Letter: Memorials not shameful symbols of our past

Christina Pacetti
St Augustine, FL

Dear Historic City News editor:

As a resident of St Augustine, I am concerned that removing any memorials will start a trend that will follow with the removal of other historical markers located in our city.

Memorials are defined as follows: “something, especially a structure, established to remind people of a person or event: “a monument built as a memorial to those who fell in the Civil War”. Memorials are not shameful symbols of our past.

Many of the residents in St Augustine have deep roots to families of the original settlers. This does not make us racists, white supremacists, or Nazis. It makes us proud citizens of our town and history.

People travel from all over the World to visit our city because of our rich history. Removing a memorial with the names of fallen soldiers would show a direct disregard for the families of those who lost their lives when they were called upon to serve.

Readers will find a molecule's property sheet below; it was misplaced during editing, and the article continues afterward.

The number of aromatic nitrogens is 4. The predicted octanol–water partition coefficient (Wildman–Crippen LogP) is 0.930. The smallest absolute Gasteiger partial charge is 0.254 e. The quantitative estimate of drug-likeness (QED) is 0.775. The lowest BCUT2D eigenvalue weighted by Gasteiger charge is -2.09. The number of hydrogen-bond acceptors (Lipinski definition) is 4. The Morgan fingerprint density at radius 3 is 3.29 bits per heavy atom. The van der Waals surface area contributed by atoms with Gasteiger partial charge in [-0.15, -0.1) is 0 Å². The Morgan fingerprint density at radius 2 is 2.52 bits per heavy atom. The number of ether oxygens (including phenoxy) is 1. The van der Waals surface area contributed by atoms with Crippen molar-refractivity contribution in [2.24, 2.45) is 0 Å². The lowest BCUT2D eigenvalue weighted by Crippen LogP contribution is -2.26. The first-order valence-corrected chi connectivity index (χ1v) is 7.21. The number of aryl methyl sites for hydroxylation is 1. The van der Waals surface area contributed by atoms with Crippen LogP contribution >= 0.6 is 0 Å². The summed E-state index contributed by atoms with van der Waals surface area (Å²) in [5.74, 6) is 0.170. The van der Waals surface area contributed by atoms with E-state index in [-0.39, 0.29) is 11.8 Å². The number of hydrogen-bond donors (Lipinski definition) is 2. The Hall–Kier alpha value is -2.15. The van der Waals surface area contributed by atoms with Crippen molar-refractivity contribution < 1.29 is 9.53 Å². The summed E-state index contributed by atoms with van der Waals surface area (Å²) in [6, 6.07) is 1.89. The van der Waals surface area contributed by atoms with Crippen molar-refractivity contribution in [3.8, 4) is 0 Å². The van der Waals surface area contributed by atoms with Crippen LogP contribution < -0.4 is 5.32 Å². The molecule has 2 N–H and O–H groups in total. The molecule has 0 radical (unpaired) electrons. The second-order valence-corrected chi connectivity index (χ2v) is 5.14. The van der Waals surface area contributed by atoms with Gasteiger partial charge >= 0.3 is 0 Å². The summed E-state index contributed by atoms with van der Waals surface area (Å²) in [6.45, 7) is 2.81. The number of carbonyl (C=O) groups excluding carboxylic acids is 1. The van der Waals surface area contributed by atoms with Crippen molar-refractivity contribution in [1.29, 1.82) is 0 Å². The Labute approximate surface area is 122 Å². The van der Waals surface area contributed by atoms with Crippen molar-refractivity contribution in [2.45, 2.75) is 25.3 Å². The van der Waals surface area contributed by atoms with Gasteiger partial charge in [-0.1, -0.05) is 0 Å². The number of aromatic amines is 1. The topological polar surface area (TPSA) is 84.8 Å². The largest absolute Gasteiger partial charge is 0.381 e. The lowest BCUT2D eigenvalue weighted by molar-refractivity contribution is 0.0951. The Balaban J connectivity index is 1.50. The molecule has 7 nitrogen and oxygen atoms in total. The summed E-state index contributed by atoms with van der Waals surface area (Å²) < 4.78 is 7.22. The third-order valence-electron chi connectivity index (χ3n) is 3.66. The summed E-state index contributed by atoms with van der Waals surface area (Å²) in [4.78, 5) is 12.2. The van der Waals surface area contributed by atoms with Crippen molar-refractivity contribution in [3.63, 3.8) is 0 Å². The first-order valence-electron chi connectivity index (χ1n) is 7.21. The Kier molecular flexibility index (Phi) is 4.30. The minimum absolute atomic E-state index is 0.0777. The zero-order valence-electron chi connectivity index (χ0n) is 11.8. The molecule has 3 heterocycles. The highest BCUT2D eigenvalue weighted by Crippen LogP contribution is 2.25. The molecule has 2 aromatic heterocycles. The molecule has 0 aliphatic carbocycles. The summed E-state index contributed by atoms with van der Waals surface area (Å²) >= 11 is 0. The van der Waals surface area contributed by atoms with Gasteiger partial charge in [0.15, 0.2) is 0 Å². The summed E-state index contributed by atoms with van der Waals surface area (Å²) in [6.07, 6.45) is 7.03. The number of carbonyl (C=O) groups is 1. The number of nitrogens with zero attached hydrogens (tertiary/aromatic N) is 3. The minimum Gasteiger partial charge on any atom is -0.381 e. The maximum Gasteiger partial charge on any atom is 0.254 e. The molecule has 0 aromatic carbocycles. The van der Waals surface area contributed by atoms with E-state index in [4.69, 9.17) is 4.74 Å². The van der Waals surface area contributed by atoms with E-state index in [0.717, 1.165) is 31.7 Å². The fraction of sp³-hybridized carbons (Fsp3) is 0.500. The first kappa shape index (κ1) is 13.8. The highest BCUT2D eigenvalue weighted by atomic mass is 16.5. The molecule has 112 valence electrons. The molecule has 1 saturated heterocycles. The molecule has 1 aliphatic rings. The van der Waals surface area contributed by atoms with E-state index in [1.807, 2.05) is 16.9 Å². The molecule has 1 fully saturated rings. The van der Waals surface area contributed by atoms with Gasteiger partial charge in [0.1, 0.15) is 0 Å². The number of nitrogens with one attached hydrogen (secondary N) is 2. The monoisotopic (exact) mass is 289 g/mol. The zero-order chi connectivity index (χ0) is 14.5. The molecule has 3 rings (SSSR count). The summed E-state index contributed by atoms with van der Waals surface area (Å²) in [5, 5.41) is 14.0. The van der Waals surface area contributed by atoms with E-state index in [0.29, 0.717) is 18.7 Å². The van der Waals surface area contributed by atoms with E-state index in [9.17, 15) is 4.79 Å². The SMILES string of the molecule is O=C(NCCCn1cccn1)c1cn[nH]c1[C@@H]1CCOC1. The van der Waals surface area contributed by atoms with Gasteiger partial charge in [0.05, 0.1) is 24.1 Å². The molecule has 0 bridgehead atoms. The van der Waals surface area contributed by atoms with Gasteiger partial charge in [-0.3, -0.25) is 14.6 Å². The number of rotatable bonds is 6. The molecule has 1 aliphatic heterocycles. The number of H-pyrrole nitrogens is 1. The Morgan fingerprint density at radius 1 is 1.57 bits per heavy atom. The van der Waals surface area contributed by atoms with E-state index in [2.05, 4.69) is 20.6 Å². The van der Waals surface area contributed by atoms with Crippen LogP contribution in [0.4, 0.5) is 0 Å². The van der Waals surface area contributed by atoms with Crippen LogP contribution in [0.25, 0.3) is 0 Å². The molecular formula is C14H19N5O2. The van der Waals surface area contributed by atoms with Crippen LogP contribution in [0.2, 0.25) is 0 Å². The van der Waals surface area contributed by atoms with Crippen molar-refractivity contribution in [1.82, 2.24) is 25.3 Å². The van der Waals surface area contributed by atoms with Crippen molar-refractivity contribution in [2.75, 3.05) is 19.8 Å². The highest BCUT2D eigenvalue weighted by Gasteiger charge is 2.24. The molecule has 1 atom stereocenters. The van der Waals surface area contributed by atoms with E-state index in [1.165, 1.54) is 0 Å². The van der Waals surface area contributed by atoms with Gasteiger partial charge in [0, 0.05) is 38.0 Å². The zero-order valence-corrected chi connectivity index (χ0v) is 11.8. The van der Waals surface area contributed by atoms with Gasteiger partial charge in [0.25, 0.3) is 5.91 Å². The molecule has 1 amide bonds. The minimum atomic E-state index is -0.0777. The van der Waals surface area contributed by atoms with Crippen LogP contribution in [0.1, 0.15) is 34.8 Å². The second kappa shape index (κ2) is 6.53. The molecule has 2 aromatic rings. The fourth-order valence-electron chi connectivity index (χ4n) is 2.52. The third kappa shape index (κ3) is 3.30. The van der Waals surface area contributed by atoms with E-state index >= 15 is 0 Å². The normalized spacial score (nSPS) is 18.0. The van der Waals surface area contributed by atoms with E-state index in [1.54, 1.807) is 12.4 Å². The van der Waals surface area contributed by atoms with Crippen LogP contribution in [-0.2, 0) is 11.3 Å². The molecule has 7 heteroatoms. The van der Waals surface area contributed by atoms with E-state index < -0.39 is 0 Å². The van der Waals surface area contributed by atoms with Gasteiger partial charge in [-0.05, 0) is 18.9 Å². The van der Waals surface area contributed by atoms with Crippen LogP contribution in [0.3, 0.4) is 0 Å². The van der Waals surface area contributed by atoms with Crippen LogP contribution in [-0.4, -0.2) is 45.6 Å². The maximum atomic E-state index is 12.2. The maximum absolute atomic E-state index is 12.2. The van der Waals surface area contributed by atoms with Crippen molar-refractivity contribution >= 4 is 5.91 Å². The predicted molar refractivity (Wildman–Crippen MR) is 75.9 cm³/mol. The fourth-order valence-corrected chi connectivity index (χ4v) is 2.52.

This memorial was placed in our Plaza in May of 1872 to honor the men who lost their lives while serving in the Civil War.

What is remarkable about the monument is that it memorializes no General of the Confederacy or any battle of the war, nor does it acknowledge any great military maneuver. What it does is to memorialize those men from Saint Augustine who died fighting for their beliefs.

You will find my family name on this memorial as well as lots of other Minorcan names; local men who died in the Civil War. I don’t see any hate speech, or support for slavery.

This Memorial has no political agenda. It was placed there by the grieving families of loved ones who were buried in mass graves on the battlefields where they died. They had no way of remembering these men with grave markers, so they came together as one and created a single memorial to remember their lives.

The Reverend Martin Luther King Jr and Andrew Young stood within feet of the memorial and never called for its removal. They had enough respect for its real purpose.

They called for all people to come together in peace, not to look for reasons to divide.

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